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Thứ Năm, 24 tháng 4, 2014


New research has demonstrated that ultrasound can be employed to modulate brain activity to heighten sensory perception in humans, similar to how bats use ultrasound to help guide them at night.

Virginia Tech Carilion Research Institute (Roanoke, VA, USA; http://research.vtc.vt.edu) scientists have demonstrated that ultrasound directed to a specific region of the brain can improve performance in sensory discrimination. The study’s findings, published online January 12, 2014, in the journal Nature Neuroscience, provides the first validation that low-intensity, transcranial focused ultrasound can modulate human brain activity to raise perception.

“Ultrasound has great potential for bringing unprecedented resolution to the growing trend of mapping the human brain’s connectivity,” said Dr. William Tyler, an assistant professor at the Virginia Tech Carilion Research Institute, who led the study. “So we decided to look at the effects of ultrasound on the region of the brain responsible for processing tactile sensory inputs.”
The scientists delivered focused ultrasound to an area of the cerebral cortex that processes sensory information received from the hand. To stimulate the median nerve, they positioned a small electrode on the wrist of human volunteers and recorded their brain responses using electroencephalography (EEG). Then, right before stimulating the nerve, they began delivering ultrasound to the targeted brain region.
The investigators discovered that the ultrasound both decreased the EEG signal and weakened the brain waves responsible for encoding tactile stimulation. The scientists then administered two classic neurologic tests: the two-point discrimination test, which gauges an individual’s ability to distinguish whether two close by objects touching the skin are truly two distinct points, instead of one; and the frequency discrimination task, a test that measures sensitivity to the frequency of a chain of air puffs.
What the scientists found was unanticipated. The study participants receiving ultrasound showed substantial improvements in their capability to differentiate pins at closer distances and to single out small frequency differences between successive air puffs. “Our observations surprised us,” said Dr. Tyler. “Even though the brain waves associated with the tactile stimulation had weakened, people actually got better at detecting differences in sensations.”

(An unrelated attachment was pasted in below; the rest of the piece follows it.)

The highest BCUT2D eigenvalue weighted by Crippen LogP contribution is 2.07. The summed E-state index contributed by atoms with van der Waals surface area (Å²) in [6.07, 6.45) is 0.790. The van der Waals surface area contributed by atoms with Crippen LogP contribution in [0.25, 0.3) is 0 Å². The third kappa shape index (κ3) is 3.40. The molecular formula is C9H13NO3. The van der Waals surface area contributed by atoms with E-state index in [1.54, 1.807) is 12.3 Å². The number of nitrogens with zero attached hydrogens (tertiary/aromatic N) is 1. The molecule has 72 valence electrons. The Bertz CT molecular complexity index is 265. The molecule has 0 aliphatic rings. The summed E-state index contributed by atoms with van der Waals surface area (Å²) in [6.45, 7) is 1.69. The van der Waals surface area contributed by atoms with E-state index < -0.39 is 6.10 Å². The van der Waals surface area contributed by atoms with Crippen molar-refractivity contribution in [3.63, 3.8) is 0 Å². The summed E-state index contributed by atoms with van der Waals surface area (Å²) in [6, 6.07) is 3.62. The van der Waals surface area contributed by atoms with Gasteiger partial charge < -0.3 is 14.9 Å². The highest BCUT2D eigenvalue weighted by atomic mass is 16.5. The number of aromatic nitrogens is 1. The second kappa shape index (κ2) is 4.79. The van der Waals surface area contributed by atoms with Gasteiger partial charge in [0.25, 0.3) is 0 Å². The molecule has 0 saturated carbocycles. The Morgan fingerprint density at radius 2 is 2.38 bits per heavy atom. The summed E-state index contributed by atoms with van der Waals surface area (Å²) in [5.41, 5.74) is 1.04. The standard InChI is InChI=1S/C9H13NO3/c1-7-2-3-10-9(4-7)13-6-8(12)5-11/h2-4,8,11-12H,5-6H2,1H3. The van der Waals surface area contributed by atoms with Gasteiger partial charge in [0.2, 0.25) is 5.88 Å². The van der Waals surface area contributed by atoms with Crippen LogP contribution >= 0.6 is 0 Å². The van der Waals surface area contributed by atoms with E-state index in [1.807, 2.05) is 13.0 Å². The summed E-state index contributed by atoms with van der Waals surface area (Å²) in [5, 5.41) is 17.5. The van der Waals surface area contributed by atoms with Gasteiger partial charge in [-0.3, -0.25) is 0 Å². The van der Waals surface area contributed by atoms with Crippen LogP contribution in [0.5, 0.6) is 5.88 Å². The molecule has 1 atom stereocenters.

The researchers wanted to know why would brain response suppression to sensory stimulation heighten perception, and Dr. Tyler theorized that the ultrasound affected an important neurologic balance. “It seems paradoxical, but we suspect that the particular ultrasound waveform we used in the study alters the balance of synaptic inhibition and excitation between neighboring neurons within the cerebral cortex,” Dr. Tyler said. “We believe focused ultrasound changed the balance of ongoing excitation and inhibition processing sensory stimuli in the brain region targeted and that this shift prevented the spatial spread of excitation in response to stimuli resulting in a functional improvement in perception.”
To determine how well they could isolate the effect, the researchers moved the acoustic beam 1 cm in either direction of the original site of brain stimulation, and the effect disappeared. “That means we can use ultrasound to target an area of the brain as small as the size of an M&M [a popular US candy about 1 cm in diameter,]” Dr. Tyler said. “This finding represents a new way of noninvasively modulating human brain activity with a better spatial resolution than anything currently available.”
The scientists, based on the findings of the current study and an earlier one, concluded that ultrasound has a greater spatial resolution than two other leading noninvasive brain stimulation technologies – transcranial magnetic stimulation, which uses magnets to activate the brain, and transcranial direct current stimulation, which uses slight electrical currents delivered directly to the brain through electrodes positioned on the head.
“The work by Jamie Tyler and his colleagues is at the forefront of the coming tsunami of developing new, safe, yet effective noninvasive ways to modulate the flow of information in cellular circuits within the living human brain,” said Dr. Michael Friedlander, executive director of the Virginia Tech Carilion Research Institute and a neuroscientist who specializes in brain plasticity.
“This approach is providing the technology and proof of principle for precise activation of neural circuits for a range of important uses, including potential treatments for neurodegenerative disorders, psychiatric diseases, and behavioral disorders. Moreover, it arms the neuroscientific community with a powerful new tool to explore the function of the healthy human brain, helping us understand cognition, decision-making, and thought. This is just the type of breakthrough called for in President Obama’s BRAIN [Brain Research through advancing Innovative Neurotechnologies, also referred to as the Brain Activity Map Project] Initiative to enable dramatic new approaches for exploring the functional circuitry of the living human brain and for treating Alzheimer’s disease and other disorders.”

Image: William Tyler, an assistant professor at the Virginia Tech Carilion Research Institute, studied the effects of ultrasound on the region of the brain responsible for processing tactile sensory inputs (Photo courtesy of Jim Stroup / Virginia Tech)

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